The placenta is a transient multifunctional organ that prevents direct contact between maternal and fetal blood. In order to sustain appropriate fetal development, the mother must provide glucose, amino acids, and fatty acids, which must be transported to the fetus across the placenta. Thus, fetal growth directly depends on maternal nutrient availability and the placenta’s ability to flux nutrients from maternal circulation to the fetus. There are specific nutrient transporters that help transport nutrients from maternal circulation to the fetus. Changes in the expression and activity of these transporters affect nutrient-transport ability and consequently lead to restricted and excessive fetal growth. These growth-affected babies typically have poor neonatal outcomes and tend to develop diseases later in life. Therefore, information on the molecular mechanisms responsible for alterations in placental nutrient transporters is critical to understanding the mechanisms underlying altered fetal growth and fetal programming.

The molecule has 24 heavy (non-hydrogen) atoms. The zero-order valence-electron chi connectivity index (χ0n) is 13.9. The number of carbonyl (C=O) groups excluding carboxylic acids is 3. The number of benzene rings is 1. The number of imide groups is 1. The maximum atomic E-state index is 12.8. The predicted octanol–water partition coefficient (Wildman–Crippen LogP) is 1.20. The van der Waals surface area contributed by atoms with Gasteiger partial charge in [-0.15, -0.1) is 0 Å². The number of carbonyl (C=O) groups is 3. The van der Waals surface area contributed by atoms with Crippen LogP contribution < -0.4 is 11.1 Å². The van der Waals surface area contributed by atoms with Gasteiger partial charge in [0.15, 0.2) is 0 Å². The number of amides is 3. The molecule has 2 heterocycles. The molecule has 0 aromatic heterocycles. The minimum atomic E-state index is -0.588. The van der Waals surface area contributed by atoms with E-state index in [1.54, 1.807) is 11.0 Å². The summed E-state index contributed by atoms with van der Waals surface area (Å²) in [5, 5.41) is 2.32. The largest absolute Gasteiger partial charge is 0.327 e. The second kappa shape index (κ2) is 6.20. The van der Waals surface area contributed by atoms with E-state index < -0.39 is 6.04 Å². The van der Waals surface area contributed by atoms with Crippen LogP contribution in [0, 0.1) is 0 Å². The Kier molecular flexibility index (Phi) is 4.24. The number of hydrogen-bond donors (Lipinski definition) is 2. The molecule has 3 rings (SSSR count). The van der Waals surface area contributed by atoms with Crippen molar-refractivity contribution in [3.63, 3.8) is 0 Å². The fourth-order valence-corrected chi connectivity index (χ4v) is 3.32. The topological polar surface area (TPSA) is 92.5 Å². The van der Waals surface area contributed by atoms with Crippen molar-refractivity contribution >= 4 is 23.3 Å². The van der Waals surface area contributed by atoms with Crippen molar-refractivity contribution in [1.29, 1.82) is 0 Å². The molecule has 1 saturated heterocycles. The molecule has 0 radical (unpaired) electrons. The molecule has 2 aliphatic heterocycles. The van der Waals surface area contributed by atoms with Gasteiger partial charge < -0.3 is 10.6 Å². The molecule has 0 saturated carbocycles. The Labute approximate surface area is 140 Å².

In the recent study, we show that elevated maternal testosterone levels, similar to those observed in IUGR women, increase placental FABP4 expression via transcriptional upregulation that preferentially routes long-chain polyunsaturated fatty acids (LCPUFA) toward cellular storage in the placenta, leading to offspring lipid deficiency.